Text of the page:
Since the oxygen atoms in the framework of the zeolite are each shared by two tetrahedrons, the (Si, Al):O ratio is exactly 1:2. The amount of large cations present is dependent on the aluminum to silicon ratio and the formal charge of these large cations. The large cations, which are coordinated by framework oxygens and water molecules, reside in large cavities in the crystal structure. These cavities and channels may even permit the selective passage of organic molecules.
Zeolites are low-temperature and low-pressure minerals that commonly occur as late minerals in amygdaliodal basalts, as devitrification products; as authigenic minerals in sandstones and other sediments, and as alteration products of feldspars and nepheline. Phillipsite and laumontite occur extensively in sediments on the ocean floor. Stilbite, heulandite, analcime, chabazite, and scolecite are common as large crystals in vesicles and cavitites in the basalts of the Minas Basin Region, Nova Scotia; West Paterson, N.J.; the Columbia River Plateau; Berufjord, Iceland; Poona, India; and many other localities. An exemplary listing of natural zeolites is given below in Table 2.
TABLE 2______________________________________Group Name Formula______________________________________Analcime Analcime Na(AlSi.sub.2 O.sub.6).H.sub.2 O Wairakite Ca(AlSi.sub.2 O.sub.6).H.sub.2 O Pollucite Cs(AlSi.sub.2 O.sub.6).xH.sub.2 OSodalite Sodalite Na.sub.4 (Al.sub.3 Si.sub.3 O.sub.12)Cl Faujasite (Na.sub.2,Ca).sub.30 ((Al,Si).sub.192 O.sub.384).26OH. sub.2 OChabazite Chabazite Ca.sub.2 (Al.sub.4 Si.sub.8 O.sub.24).13H.sub.2 O Gmelinite Na.sub.2 (Al.sub.2 Si.sub.4 O.sub.12).6H.sub.2 O Erionite, Ca.sub.4,5 (Al.sub.9 Si.sub.27 O.sub.72).27H.sub.2 O Offretite Levynite Ca(Al.sub.2 Si.sub.4 O.sub.12).6H.sub.2 ONatrolite Natrolite Na.sub.2 (Al.sub.2 Si.sub.3 O.sub.10).2H.sub.2 O Scolecite Ca(Al.sub.2 Si.sub.3 O.sub.10).3H.sub.2 O Mesolite Na.sub.2 Ca.sub.2 (Al.sub.2 Si.sub.3 O.sub.10).8H.sub. 2 O Edingtonite Ba(Al.sub.2 Si.sub.3 O.sub.10).3H.sub.2 O Thomsonite NaCa.sub.2 (Al.sub.5 Si.sub.5 O.sub.20 ).6H.sub.2 O Gonnardite (Ca,Na).sub.6-8 ((Si,Al).sub.20 O.sub.40).12H.sub.2 OPhillipsite Phillipsite (K,Na).sub.5 (Al.sub.5 Si.sub.11 O.sub.32).10H.sub.2 O Harmontome Ba.sub.2 (Al.sub.4 Si.sub.12 O.sub.32).12H.sub.2 O Gismondine Ca(Al.sub.2 Si.sub.2 O.sub.8).4H.sub.2 O Garronite NaCa.sub.2,.sub.5 (Al.sub.6 Si.sub.10 O.sub.32).13H.su b.2 OMordenite Mordenite Na(AlSi.sub.5 O.sub.12).3H.sub.2 O Diachiardite (Na.sub.2,Ca).sub.2 (Al.sub.4 Si.sub.20 O.sub.48).12H. sub.2 OOther Heulandite Ca(Al.sub.2 Si.sub.7 O.sub.18).6H.sub.2 O Brewsterite Sr(Al.sub.2 Si.sub.6 O.sub.16).5H.sub.2 O Epistilbite Ca(Al.sub.2 Si.sub.6 O.sub.16).H.sub.2 O Stilbite Na.sub.2 Ca.sub.4 (Al.sub.10 Si.sub.26 O.sub.72).28H.s ub.2 O Yugawaralite Ca.sub.4 (Al.sub.7 Si.sub.20 O.sub.54).14H.sub.2 O Laumontite Ca(Al.sub.2 Si.sub.4 O.sub.12).4H.sub.2 O Ferrierite Na.sub.4 Mg.sub.2 (OH).sub.2 (Al.sub.6 Si.sub.30 O.sub.72).18H.sub.2 O Paulingite (K,Ca).sub.120 ((Al,Si).sub.580 O.sub.1160).69OH.sub.2 O______________________________________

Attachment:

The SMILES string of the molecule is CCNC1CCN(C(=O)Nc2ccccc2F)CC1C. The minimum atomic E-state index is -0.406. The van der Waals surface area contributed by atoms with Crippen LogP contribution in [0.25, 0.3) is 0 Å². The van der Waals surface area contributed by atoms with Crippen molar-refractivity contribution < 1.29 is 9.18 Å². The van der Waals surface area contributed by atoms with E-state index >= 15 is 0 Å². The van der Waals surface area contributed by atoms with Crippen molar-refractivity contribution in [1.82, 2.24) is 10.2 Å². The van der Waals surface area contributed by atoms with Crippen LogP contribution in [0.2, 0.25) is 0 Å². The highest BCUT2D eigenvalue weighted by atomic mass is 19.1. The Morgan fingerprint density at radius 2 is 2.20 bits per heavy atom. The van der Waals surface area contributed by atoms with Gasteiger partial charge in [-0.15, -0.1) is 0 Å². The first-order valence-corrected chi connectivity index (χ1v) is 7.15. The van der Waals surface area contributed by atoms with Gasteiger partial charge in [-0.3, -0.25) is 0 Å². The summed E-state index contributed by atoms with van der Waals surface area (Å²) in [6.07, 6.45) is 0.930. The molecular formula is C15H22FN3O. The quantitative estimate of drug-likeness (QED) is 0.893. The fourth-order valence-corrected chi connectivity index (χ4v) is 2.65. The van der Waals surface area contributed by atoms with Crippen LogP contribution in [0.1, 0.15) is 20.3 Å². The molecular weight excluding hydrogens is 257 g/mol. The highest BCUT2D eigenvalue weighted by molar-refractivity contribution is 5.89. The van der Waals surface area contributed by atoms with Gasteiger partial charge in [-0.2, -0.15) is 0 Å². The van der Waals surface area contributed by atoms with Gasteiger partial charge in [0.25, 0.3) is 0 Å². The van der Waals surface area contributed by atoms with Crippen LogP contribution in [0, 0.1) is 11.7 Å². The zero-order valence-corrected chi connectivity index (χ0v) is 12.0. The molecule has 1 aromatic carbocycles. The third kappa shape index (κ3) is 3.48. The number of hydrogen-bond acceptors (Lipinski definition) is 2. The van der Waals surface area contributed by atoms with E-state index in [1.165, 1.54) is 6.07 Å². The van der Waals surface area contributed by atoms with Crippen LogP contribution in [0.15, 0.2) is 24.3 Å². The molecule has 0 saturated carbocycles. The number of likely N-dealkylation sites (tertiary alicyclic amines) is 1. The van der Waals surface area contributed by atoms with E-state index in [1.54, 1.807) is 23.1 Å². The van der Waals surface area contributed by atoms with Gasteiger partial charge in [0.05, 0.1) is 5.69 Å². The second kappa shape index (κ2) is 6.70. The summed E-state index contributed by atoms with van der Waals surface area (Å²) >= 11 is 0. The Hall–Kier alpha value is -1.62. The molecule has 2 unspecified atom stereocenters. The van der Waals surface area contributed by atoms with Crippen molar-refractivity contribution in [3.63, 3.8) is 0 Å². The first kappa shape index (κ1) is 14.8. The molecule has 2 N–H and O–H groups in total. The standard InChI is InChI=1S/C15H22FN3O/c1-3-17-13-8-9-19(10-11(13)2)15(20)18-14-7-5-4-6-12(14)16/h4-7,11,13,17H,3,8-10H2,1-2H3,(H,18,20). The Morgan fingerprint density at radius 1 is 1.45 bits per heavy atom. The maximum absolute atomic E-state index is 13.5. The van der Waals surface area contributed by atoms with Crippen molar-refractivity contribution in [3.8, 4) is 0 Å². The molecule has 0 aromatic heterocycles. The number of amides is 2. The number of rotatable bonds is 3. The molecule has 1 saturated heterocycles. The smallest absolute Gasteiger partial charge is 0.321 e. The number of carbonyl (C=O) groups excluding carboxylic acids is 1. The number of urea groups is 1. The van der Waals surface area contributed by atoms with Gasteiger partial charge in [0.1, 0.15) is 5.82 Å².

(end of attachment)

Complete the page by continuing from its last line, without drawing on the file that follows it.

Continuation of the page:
Prior art techniques have resulted in the formation of a great variety of synthetic aluminosilicate zeolites. These zeolites have come to be designated by letter or other convenient symbols, as illustrated by zeolite A (U.S. Pat. No. 2,882,243), zeolite X (U.S. Pat. No. 2,882,244), zeolite Y (U.S. Pat. No. 3,130,007), zeolite ZK-5 (U.S. Pat. No. 3,247,195), zeolite ZK-4 (U.S. Pat. No. 3,314,752), zeolite ZSM-5 (U.S. Pat. No. 3,702,886), zeolite ZSM-11 (U.S. Pat. No. 3,709,979), zeolite ZSM-12 (U.S. Pat. No. 3,832,449), zeolite ZSM-20 (U.S. Pat. No. 3,972,983), ZSM-23 (U.S. Pat. No. 4,075,842), ZSM-35 (U.S. Pat. No. 4,016,245), ZSM-38 (U.S. Pat. No. 4,046,859), merely to name a few.
The preferred zeolite for use in the present invention is the natural zeolite clinoptilolite. Clinoptilolite has the formula (Ca,Na.sub.2,K.sub.2)O.Al.sub.2 O.sub.3.10SiO.sub.2.7H.sub.2 O and is a dimorphorous form of ptilolite. Clinoptilolite is found is substantial deposits in the Western United States.
It is preferred to use zeolites in accordance with this invention in chip form with the amount of zeolite to total clay and zeolite ranging from between about 10 weight percent and 60 weight percent, preferably between about 15 weight percent and 25 weight percent.